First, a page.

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Game all; dealer South


4A 5 2

!K 10 8

#J 10 5 3

2K 10 7

West East

4K 10 9 8 7 3 4J

!A 7 4 !6 5 3 2

#2 #9 7 6 4

2A 9 5 28 6 3 2


4Q 6 4

!Q J 9

#A K Q 8

2Q J 4

Without doubt North could have taken a safe penalty on this deal but he decided to try for the vulnerable game instead. It may have been the right decision in theory but he had placed too much reliance on his partner's dummy play.

South opened One No-trump (15-17 points) and West overcalled with Two Spades. North thought for some time but finally rejected a double in favour of a direct raise to Three No-trumps.

West led the ten of spades, dummy played low, and declarer won East's jack with his queen. It was extremely likely that West held both missing aces for his vulnerable overcall and, in an attempt to slip a trick through, South led the jack of hearts trying to look like a player taking a finesse. If the jack held, he planned to switch rapidly to clubs. West was not fooled, however; he took his ace and cleared the spades. Now declarer was held to eight tricks.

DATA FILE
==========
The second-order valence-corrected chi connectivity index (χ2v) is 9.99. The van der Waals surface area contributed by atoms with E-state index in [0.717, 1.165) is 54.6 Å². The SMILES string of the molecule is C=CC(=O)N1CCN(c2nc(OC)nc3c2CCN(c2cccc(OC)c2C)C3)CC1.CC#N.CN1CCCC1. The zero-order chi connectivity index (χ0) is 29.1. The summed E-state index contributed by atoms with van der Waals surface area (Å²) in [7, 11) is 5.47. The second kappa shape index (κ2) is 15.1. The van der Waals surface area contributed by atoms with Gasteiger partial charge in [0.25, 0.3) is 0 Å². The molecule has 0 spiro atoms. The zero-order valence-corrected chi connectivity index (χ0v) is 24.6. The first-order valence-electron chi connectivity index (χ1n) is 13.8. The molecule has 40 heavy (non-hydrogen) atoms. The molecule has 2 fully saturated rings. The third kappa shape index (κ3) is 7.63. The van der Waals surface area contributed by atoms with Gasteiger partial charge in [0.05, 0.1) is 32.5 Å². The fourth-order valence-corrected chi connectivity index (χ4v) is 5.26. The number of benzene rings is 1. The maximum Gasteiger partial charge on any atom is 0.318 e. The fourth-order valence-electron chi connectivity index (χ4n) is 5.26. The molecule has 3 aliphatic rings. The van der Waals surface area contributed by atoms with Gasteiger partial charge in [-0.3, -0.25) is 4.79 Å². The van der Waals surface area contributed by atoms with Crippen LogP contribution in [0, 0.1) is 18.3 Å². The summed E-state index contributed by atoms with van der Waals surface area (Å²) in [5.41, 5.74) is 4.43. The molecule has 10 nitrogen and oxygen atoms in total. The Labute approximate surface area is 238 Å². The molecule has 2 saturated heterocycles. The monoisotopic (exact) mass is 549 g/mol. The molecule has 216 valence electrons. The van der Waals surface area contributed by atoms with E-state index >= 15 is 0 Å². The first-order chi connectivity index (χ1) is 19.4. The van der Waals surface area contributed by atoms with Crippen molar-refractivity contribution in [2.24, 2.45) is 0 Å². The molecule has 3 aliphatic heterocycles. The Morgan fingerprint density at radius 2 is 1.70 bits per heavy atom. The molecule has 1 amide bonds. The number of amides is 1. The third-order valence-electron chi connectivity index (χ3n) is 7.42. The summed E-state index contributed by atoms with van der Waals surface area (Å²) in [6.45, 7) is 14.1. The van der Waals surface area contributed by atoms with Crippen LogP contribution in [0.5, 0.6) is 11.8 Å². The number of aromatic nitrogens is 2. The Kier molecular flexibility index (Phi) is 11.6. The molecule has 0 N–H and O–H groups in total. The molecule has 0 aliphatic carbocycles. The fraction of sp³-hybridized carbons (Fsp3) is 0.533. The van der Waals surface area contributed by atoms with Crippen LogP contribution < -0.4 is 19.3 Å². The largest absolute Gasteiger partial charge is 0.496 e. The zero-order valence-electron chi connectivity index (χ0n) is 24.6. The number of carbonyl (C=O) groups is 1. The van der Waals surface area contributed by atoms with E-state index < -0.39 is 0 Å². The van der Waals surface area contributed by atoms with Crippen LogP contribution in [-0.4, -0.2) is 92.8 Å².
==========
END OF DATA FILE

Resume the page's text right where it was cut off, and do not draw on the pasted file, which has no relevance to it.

Should South have tried the jack of clubs instead of the jack of hearts? Or should he have cashed four diamond tricks first? I hope you did not try either of those! Quite simply, you should let East's jack of spades win the first trick. As he is unable to return the suit, you now have time to develop all the tricks you need. This only fails if West has overcalled with only a five-card suit - but then you can blame your partner for not doubling Two Spades.